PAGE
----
Students who participate in the Dana Center Mathematics Pathways (DCMP) model for developmental mathematics instruction are more academically successful than students who take traditional, algebra-focused remedial math courses, according to a study by the Center for Analysis of Postsecondary Readiness (CAPR).
DCMP, developed by the Charles A. Dana Center at the University of Texas at Austin, offers community college students who need development math instruction an accelerated and distinct math course sequences aligned with their program of study.
In the DCMP approach, humanities students might take quantitative reasoning, and social science students might take statistics, for example, while students in science or engineering would continue to take algebra in preparation for higher-level math courses.
DCMP courses are condensed, so students are more likely to finish them and move on to college-level math.
Traditional development math focuses heavily on algebra for all students, on the other hand, which becomes a huge barrier for students seeking a degree. According to the CAPR, few of the 60 percent of community college students who take traditional remedial math pass college-level math courses or even get to the point where they can take those courses.
The research brief looked at students at four Texas colleges: Brookhaven College and Eastfield College (both in the Dallas County Community College District), El Paso Community College and Trinity Valley Community College.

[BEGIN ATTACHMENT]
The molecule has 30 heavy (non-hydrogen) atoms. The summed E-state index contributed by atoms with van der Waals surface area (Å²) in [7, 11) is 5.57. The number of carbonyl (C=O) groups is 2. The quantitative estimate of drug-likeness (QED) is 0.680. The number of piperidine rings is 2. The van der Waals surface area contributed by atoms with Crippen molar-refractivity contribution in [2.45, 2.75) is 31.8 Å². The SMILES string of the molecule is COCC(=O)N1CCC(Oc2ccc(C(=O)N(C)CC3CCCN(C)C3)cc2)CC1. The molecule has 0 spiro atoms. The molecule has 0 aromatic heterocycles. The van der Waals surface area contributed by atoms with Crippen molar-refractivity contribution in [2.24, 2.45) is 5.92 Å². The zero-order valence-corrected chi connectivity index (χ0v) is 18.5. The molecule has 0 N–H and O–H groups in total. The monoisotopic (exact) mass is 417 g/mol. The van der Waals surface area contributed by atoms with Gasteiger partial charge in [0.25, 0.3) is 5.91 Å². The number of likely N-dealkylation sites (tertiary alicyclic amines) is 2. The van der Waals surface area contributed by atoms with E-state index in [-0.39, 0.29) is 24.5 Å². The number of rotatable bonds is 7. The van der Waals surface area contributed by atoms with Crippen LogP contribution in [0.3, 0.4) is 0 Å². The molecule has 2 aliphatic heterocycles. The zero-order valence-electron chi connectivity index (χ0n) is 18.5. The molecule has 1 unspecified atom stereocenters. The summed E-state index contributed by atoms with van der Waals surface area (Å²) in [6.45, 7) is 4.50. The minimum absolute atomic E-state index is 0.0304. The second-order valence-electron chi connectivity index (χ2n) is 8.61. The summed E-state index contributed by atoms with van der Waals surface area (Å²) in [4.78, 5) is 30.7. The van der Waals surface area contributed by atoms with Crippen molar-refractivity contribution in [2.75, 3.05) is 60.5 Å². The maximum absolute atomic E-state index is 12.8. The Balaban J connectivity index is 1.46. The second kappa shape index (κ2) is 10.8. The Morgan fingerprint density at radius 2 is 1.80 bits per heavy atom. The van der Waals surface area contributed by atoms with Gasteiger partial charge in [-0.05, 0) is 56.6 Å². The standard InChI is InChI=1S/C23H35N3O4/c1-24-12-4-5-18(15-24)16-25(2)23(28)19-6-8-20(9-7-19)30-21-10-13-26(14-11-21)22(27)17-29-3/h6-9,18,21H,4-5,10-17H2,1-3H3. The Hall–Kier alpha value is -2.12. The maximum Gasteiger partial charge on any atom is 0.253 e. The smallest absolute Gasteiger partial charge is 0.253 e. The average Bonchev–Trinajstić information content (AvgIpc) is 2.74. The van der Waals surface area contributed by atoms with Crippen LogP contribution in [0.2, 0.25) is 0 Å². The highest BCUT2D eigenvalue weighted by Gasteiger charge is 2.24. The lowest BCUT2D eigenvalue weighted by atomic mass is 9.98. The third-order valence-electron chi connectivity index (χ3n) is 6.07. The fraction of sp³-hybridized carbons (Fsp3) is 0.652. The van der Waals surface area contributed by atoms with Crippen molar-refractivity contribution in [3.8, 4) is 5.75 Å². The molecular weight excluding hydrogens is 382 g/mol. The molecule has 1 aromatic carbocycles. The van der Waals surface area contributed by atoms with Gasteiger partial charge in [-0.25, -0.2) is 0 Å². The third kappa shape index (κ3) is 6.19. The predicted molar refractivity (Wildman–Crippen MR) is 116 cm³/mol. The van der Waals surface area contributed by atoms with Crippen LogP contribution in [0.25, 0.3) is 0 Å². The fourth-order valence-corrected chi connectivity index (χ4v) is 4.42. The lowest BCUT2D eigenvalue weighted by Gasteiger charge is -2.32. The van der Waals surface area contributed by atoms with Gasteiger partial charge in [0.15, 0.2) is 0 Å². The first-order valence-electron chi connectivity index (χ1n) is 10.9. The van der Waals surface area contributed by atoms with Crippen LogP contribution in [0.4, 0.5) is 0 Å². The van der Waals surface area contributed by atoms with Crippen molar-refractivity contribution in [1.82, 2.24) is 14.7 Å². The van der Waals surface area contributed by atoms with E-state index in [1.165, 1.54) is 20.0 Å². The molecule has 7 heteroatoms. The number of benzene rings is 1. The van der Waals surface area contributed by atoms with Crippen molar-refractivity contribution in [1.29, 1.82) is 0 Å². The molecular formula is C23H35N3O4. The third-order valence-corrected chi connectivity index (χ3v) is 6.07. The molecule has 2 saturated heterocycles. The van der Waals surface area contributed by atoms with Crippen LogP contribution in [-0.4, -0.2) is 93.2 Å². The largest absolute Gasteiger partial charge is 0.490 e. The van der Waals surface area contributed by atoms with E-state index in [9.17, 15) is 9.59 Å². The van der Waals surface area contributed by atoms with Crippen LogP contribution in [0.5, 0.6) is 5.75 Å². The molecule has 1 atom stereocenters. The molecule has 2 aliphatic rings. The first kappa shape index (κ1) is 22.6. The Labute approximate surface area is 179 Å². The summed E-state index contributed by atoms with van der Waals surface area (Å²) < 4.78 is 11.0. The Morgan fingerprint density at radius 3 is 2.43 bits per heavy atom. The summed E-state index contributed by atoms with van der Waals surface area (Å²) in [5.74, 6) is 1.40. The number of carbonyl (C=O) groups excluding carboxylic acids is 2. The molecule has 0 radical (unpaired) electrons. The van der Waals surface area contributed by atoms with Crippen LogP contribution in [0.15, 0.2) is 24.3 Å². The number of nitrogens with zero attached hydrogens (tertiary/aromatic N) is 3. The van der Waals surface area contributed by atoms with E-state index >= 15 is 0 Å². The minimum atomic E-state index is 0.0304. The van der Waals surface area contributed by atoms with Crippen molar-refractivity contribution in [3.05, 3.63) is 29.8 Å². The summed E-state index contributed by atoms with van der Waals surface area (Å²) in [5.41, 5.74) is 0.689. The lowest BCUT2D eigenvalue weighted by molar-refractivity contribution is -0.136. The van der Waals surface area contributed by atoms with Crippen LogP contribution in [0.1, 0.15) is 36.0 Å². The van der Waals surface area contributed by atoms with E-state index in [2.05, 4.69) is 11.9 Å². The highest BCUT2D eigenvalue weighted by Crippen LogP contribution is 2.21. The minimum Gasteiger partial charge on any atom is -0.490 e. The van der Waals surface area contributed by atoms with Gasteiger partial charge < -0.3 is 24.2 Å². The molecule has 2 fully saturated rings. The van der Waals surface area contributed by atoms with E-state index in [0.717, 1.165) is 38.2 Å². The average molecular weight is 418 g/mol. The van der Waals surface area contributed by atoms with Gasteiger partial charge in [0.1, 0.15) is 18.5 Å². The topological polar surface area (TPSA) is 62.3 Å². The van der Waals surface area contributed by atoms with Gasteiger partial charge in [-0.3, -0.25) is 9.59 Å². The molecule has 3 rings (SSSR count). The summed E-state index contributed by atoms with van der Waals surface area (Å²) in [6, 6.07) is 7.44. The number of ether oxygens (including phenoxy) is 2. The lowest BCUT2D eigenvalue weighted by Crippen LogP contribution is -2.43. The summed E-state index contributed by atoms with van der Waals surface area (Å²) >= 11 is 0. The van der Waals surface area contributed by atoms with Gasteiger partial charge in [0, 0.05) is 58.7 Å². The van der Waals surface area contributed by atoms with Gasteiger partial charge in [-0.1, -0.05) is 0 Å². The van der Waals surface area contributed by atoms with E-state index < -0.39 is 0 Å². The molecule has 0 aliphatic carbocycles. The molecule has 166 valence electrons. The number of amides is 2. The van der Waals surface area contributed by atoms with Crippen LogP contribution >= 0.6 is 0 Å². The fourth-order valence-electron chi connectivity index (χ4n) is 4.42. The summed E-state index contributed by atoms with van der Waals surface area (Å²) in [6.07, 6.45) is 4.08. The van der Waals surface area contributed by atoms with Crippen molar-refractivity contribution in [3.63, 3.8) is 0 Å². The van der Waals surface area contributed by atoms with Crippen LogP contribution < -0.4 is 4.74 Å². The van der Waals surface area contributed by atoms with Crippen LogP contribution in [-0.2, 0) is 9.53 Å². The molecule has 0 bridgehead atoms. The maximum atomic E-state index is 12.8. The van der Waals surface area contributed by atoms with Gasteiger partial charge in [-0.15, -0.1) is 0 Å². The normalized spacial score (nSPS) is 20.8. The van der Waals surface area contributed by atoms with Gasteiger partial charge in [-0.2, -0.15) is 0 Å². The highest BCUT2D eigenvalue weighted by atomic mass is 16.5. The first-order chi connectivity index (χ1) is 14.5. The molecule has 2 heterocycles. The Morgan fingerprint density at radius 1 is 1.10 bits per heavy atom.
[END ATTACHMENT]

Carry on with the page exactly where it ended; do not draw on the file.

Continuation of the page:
Higher passage rates
After following students for three semesters, the study found:
- 56 percent of DCMP students passed developmental math, compared with 48 percent of students in traditional courses.
- 36 percent of DCMP students enrolled in college-level math, compared with 21 percent in traditional courses.
- 25 percent of DCMP students passed college-level math, compared with 17 percent in traditional courses.
Students were randomly assigned to DCMP or traditional algebra-focused remediation to isolate the effects of the courses.
The results of the study show that DCMP “is helping students reach a critical college milestone: making it to and through a college-level math course,” CAPR said. While the early results are promising, however, DCMP courses “do not, as of yet, appear to have affected students’ college persistence rates.”
CAPR’s final report on DCMP, to be released in 2019, will provide a more in-depth analysis of the model, including a full year of quantitative data on credit accumulation and completion of a degree or transfer.